Hot tips for making a hen go broody?

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I have a clutch of about 20 eggs, and a Bohuslän-Dals svarthöna (Swedish black hen) I want to sit on them.

I’ve isolated her in a little coop on her own with food, water, and the eggs. Do any other chicken keepers have tips on making her mothering hormones kick in? Something I can sneak in the feed? Herbs in the nesting box?


Update: I looked through a bunch of chicken forums and the comments on this and saw that my Araucana would be a safer bet to go broody. I was initially sad to take her out of egg production, but for chicks it seems worth it. I put her in a private coop with a clutch of 13, and 4 hours later here we are.

Update 2: Commentary boogaloo

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So “make” is a strong word, and I’m aware you can’t “make” a hen go broody short of a hormone injection (I’ll cop to poor word choice here @quickwitter), but you can almost certainly encourage a hen–of a type who is genetically-inclined to do so–to go broody by changing her environment (clean, pest-free), feed (increasing calcium), and level of privacy (dark, alone), as well as setting out a clutch (6-12 eggs).

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My improvised broody pen: I am keeping the hen enclosed until I am certain she is hormonally committed to the task, letting her out twice a day to run around, poop, and eat grass.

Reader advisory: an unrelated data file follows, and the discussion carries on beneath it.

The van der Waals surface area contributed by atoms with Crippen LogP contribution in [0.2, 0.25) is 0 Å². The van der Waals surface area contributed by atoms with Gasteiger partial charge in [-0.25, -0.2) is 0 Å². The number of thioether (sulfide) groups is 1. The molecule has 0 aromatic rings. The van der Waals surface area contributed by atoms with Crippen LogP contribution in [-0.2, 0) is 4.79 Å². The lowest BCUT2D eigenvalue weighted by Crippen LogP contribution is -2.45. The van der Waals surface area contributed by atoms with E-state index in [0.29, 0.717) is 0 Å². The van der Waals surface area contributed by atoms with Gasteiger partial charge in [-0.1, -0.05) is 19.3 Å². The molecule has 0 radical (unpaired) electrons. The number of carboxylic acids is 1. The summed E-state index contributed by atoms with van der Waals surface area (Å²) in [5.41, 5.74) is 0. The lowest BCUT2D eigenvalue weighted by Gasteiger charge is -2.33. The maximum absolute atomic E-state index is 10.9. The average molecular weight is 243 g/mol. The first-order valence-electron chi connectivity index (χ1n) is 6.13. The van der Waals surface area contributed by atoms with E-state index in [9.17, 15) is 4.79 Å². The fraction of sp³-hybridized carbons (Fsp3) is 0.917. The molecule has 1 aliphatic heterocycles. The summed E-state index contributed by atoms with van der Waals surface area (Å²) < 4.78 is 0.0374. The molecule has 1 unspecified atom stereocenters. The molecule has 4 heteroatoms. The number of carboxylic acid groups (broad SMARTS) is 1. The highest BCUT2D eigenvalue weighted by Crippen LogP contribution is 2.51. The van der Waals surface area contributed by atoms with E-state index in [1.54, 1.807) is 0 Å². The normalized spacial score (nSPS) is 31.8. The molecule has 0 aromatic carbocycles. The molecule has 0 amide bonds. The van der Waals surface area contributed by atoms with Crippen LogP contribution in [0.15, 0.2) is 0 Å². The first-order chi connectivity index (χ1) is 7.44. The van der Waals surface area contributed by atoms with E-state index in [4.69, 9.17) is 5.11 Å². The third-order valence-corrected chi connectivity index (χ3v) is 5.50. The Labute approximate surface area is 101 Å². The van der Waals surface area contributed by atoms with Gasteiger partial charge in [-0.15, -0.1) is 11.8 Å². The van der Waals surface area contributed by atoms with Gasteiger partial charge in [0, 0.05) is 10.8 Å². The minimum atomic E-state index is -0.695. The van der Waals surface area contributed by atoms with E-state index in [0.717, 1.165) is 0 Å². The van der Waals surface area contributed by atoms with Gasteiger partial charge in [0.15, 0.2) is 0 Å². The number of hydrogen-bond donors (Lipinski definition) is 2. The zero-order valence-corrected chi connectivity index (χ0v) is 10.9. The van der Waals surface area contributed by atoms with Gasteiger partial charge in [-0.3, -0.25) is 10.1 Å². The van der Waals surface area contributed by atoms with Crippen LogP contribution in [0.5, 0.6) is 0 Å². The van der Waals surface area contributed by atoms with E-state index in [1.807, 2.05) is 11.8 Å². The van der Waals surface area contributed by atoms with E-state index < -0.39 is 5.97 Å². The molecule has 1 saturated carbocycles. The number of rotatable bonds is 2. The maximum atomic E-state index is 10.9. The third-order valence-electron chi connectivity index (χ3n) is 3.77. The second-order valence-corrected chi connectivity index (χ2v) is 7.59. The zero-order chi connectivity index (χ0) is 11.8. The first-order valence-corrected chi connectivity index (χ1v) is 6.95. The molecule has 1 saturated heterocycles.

I’ve known a lot of old farmers to use the “bucket method,” and what I have done here is basically a more humane version of that. Basically, with the bucket method, you put a hen in a bucket on top of eggs or golf balls with mesh on top so she can’t escape, and just make her sit until her mothering hormones kick in. Not wanting to do that (it’s cruel to trap a hen in a bucket for days!), I’ve created all the other conditions for her prolactin levels to rise

I threw this one out to the crowd here for any other humane tips for encouraging this to happen (apparently putting mint and lavender in the nest helps as well).

She gathered and moved the clutch and moved straw under her of her own volition, so I’m guessing she has some intention of sitting for a few days. Here we are on day four:

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Herr Skæg has started collecting nest materials, plucking her chest feathers, and stays on the eggs all day. I turned them manually for the first few days. She has plenty of food and water inside the house.

And yes, the eggs on my farm are fertile 😂. They are free-range, with three roosters.

Update 3: There’s life in them there eggs!

She is sitting pretty and not moving from the eggs now. 

I candled all the eggs under her on day 5, and saw the “spider” of early veins and a small beating heart in most of them. With the ones that were ambiguous it will be easier to see conclusively between days 7-10.